May 12, 2020
Naturally occurring oil and gas seeps act as ‘elevators’ for microbial life in Earth’s deep sedimentary layers
New study shows that microbes can travel up to the ocean floor along with seeping fluids from deeply buried petroleum reservoirs
Underwater oil and gas seeps are a channel for transporting life from the deep biosphere to the ocean floor, confirms a new study led by Faculty of Science researchers at the University of Calgary.
Postdoctoral fellow Dr. Anirban Chakraborty, PhD, and Dr. Casey Hubert, PhD, associate professor in the Department of Biological Sciences and Campus Alberta Innovation Program (CAIP) Chair in Geomicrobiology, report that microbial life is bubbling up to the ocean floor along with fluids from deep, naturally-occurring petroleum reservoirs.
Their findings were recently published in Proceedings of the National Academy of Sciences.
Deeply buried life occasionally rises to sea floor
Over the course of four years, Chakraborty, Hubert, and the team analyzed a set of over 170 seafloor sediment samples from the eastern Gulf of Mexico that industry partner TDI-Brooks International Inc. had collected as part of a 2011 survey for the oil industry.
“The Gulf of Mexico is widely known for natural petroleum seepage,” Chakraborty, the study’s lead author, explains. “It’s also a hot spot for petroleum exploration for oil companies, as petroleum seepage is one way to find out whether there might be oil and gas reservoirs beneath the sea floor.”
Chakraborty and Hubert’s research is interested in misplaced microbes — or microbes found in an environment where they are not known to originate. In this study, they discovered certain microbial groups in the sediment close to the sediment-water interface on the sea floor that normally exist well below it.
Co-authors Bernie Bernard and James Brooks of TDI-Brooks International performed geochemical testing on all 172 sediment samples, setting the stage for the Energy Bioengineering and Geomicrobiology Group (EBG) to carry out microbiology testing.
Within this sample set, they found evidence of oil seepage, gas seepage, and combined oil and gas seepage. “Our collaborators provided us with detailed hydrocarbon geochemistry data to support these claims, and categorize the sample set,” he says. “That allowed us to carry out our microbial assessments based on those characterizations.”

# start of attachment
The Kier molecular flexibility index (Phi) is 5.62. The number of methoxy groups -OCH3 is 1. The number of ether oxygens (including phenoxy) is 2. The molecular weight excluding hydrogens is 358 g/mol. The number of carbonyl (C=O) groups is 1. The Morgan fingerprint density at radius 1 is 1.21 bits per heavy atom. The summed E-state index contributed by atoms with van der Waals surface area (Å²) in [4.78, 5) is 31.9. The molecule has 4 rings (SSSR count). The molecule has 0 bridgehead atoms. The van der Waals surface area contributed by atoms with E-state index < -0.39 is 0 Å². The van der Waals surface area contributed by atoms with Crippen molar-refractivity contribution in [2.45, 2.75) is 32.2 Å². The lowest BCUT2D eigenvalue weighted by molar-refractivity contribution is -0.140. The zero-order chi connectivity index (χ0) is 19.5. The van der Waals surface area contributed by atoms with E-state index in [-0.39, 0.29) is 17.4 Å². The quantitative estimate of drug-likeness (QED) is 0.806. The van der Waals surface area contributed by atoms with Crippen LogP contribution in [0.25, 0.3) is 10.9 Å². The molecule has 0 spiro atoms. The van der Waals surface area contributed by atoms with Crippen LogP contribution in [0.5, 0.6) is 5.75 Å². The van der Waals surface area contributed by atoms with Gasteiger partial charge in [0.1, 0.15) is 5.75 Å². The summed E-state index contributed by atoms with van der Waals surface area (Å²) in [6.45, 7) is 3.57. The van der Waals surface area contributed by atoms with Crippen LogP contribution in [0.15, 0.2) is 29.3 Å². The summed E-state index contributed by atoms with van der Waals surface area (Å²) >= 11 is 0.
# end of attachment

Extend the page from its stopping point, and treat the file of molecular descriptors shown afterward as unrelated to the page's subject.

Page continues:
Gas seeps on the ocean floor showed distinct microbes that are well known to inhabit the deep sedimentary layers below the sea floor.
“These microbes are bubbling up from deeper layers in the subsurface, like riding an elevator,” Hubert explains. “Most of the time, you wouldn’t expect to see those bacteria at the sediment-water interface, but genomics shows us that when this buoyancy mechanism is present, the cells are hitching a ride and getting expelled up to the shallower layers.
"Whereas in normal seabed settings sedimentation processes bury microbial populations in surface sediments deeper and deeper over time, these results suggest that it’s more of a two-way street.”
Better understanding of organisms that are seldom seen
Chakraborty says microbial dispersal in the context of subsurface ecology is an enigmatic question, and scientists are still working to understand microbial life so far beneath Earth’s surface.
“Thanks to our partners, we were able to support our findings with statistics because we had such a large sample set,” he explains. “However, the marine subsurface is a difficult environment to access. You need research vessels fitted with expensive sediment coring equipment to really get good samples.”
Knowing that these life forms can now be found at shallower depths will help researchers conduct further work to build understanding of life forms below the ocean floor.
“Subsurface microbes being brought up to the surface contribute to the microbial diversity of the sea floor. They could also be potential indicator organisms for studying this kind of dispersal.”
The study also delivers a new perspective on the diversity and metabolic potential of seabed petroleum seep microbial communities that play “an important role in preventing the ocean from being full of seeping hydrocarbons,” Hubert says.
In addition to TDI-Brooks International, Inc, other collaborators also contributed to the study. Dr. Emil Ruff, PhD, from the Marine Biological Laboratory (MBL), Woods Hole, and Dr. Xiyang Dong, from Sun Yat-sen University, China. Both Ruff and Dong are former EBG postdoctoral fellows. Carmen Li is a research associate working with Chakraborty and Hubert, and Emily Ellefson, who worked on the project as a summer student, is now doing a master's in the Department of Geoscience.